Saturday Lenten Journey of Justice: “Light Breaks In”

Lenten Journey of Justice facebook 2In Isaiah 59 the prophet moves beyond the hard hardheartedness and rebellion of God’s people. Though God’s displeasure is still evident, the message of judgment breaks a new direction  and we see the acknowledgement and confession of sin, and ultimately a picture of redemption. Isaiah lifts up again who God is, and points the people of God back the covenant promised of God, and even to the work of the Spirit.

We may at times feel as though no one calls out for justice. We may feel like God has left us to grope around in the darkness of this world. Yet in the midst of this imagery Isaiah also summons up the imagery of God dressed up for battle, putting on  armor similar to that the Apostle Paul would call us to wear, “the full armor of God” from which we may stand in security to whatever the darkness might bring. But as Isaiah 58 reminds us the darkness we see is not all there is:

“If you do away with the yoke of oppression,
with the pointing finger and malicious talk,
10 and if you spend yourselves in behalf of the hungry
and satisfy the needs of the oppressed,
then your light will rise in the darkness,
and your night will become like the noonday”

The truth is that without repentance, the light that breaks through the darkness will be a frightening thing, rather than a sight of rejoicing. But with repentance we find not only this fearsome picture of God, but the truth that we are joined to the covenant and have nothing to fear, that God will not depart from us. We find not a frightening flood, but the promises of God glistening almost as the rainbow, a promise that passes from our lips to those of our children, bringing justice and freedom and God’s presence from one generation to another.

  • Read Isaiah 58-59
  • Scripture and solitude
    Take 10 to 20 minutes in solitude to remember ways justice shone in the darkness of your world, whether personally or events on the world stage. At many points, people in our lives have found deliverance and freedom from things like abuse, alcoholism or chemical dependency. These people often break a destructive cycle that could potentially echoe through numerous generations. As you ponder these times and loved ones, let you gratitude flow unhindered and thank God for those who break free of the darkness and experience the noonday presence of God and walk with Him in victory.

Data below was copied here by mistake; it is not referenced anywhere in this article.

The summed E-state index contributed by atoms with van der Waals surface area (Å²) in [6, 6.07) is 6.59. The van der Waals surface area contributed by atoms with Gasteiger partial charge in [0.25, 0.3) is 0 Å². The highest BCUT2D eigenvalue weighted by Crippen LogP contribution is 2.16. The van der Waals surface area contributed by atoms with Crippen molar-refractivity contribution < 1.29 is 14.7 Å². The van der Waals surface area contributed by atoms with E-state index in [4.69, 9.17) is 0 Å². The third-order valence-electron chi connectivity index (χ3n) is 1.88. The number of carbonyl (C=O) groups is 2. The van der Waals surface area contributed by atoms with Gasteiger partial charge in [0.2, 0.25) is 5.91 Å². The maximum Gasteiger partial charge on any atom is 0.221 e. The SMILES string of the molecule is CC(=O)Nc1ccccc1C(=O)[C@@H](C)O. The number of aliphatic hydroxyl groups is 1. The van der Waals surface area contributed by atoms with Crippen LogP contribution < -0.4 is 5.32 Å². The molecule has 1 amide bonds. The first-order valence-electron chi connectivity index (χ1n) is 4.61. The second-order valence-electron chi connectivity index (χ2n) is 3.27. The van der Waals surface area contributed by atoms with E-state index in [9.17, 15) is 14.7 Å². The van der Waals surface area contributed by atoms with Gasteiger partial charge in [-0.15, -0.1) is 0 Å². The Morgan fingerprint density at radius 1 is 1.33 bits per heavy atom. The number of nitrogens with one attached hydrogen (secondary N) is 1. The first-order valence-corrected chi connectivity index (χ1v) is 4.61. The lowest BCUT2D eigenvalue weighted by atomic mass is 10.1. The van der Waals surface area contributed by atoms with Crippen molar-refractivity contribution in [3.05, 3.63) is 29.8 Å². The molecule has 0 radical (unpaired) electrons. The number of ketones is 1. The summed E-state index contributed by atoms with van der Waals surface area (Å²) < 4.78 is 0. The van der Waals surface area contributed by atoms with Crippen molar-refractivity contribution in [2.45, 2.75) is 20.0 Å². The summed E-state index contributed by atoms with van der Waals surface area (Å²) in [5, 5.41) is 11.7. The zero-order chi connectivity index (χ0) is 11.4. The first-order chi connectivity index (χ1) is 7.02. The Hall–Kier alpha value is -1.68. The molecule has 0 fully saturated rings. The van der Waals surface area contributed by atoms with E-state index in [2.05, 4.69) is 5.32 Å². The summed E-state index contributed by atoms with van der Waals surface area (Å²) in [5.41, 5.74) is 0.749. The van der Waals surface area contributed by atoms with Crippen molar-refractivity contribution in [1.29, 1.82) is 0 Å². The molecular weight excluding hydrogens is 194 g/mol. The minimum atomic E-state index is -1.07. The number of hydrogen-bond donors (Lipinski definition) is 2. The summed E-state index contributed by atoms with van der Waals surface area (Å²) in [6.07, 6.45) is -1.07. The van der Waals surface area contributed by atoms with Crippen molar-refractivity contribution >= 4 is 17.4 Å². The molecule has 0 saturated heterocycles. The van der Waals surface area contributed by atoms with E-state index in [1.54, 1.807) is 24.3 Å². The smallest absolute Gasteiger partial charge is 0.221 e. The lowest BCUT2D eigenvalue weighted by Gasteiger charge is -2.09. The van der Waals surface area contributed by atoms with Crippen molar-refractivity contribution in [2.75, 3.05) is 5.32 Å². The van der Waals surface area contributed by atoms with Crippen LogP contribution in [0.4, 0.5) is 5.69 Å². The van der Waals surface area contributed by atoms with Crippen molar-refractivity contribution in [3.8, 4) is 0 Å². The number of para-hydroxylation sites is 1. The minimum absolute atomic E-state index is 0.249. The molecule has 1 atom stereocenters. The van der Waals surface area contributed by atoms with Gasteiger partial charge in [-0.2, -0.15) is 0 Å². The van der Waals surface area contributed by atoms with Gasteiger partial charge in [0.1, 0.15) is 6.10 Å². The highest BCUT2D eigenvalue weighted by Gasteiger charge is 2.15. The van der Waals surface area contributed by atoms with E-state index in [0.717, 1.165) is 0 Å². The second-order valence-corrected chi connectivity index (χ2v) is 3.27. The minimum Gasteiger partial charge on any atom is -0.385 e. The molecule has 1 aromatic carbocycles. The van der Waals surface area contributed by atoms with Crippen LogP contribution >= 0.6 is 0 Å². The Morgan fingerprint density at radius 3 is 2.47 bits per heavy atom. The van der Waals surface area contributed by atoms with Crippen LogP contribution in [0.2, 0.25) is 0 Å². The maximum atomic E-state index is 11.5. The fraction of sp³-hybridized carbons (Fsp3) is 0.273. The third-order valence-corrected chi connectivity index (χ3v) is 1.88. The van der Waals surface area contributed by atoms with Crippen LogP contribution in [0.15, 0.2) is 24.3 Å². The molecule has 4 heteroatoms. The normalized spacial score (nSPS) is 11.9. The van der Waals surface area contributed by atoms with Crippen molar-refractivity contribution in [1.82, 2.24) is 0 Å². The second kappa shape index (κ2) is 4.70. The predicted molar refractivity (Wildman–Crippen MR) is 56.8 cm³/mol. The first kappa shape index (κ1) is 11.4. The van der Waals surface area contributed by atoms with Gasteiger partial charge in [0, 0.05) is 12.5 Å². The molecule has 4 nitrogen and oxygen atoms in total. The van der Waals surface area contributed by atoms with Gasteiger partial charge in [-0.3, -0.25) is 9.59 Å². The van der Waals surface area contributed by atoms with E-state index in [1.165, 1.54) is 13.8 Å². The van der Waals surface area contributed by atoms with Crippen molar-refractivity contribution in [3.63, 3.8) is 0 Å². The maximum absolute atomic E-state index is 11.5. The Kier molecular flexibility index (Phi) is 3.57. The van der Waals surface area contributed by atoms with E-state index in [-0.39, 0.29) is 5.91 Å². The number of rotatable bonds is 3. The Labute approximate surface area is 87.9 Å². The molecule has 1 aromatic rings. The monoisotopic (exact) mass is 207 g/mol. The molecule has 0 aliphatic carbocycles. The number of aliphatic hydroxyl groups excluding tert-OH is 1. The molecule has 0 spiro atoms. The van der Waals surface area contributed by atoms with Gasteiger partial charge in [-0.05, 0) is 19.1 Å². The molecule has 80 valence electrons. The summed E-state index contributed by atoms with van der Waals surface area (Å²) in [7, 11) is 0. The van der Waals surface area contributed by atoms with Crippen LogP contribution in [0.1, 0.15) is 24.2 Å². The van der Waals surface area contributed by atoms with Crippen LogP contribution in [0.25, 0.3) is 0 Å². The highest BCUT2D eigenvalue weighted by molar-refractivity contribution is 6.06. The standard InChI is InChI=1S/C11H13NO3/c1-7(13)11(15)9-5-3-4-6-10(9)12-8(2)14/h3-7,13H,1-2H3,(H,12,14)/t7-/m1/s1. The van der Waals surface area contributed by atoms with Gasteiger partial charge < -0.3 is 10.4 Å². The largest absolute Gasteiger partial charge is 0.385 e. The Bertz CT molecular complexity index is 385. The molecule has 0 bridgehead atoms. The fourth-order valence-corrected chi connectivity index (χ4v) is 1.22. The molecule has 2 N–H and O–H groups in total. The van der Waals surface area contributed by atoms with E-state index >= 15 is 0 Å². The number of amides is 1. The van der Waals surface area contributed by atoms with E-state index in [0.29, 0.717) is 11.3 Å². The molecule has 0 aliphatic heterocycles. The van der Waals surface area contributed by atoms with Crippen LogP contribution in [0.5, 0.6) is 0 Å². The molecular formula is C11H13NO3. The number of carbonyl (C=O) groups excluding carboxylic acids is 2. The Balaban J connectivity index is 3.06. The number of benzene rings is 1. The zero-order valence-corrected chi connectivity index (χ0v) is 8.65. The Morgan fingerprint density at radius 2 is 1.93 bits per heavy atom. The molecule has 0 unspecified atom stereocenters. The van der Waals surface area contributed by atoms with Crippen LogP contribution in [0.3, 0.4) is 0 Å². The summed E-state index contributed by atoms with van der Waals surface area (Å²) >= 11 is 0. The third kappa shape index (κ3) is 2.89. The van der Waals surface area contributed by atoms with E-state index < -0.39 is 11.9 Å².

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About jtower11

Hi there! I am James Tower: A husband, father, dreamer, visionary, thinker, poet, mystic, metal-worker, and scholar. A former atheist trying to find my way as a Quaker minister. A former drop-out trying to find my way through an M. Div program at George Fox. A former addict who, over twelve years ago had a life changing encounter with Jesus that has altered the course of my life forever. I am a creative person called to pastoral ministry, spiritual direction and discipleship. I love "conversations of consequence" with people who are willing to wrestle through the deeper truths and messiness of life. I have found God in my brokenness, and He has shown me how to use that personal knowledge to work toward healing and reconciliation with others. I love the outdoors, camping and recreation, an eclectic blend of music and arts, and creativity in general. I am passionate about expressing my faith in Jesus, and allowing God to transform every area of my life and every decision I make. Together with my wife Liz and daughters Sophie and Greta, we are on a journey to figure out where, when, and how to live out the call God has placed in our hearts. For more about me check out the "about" or "my story" pages. View all posts by jtower11

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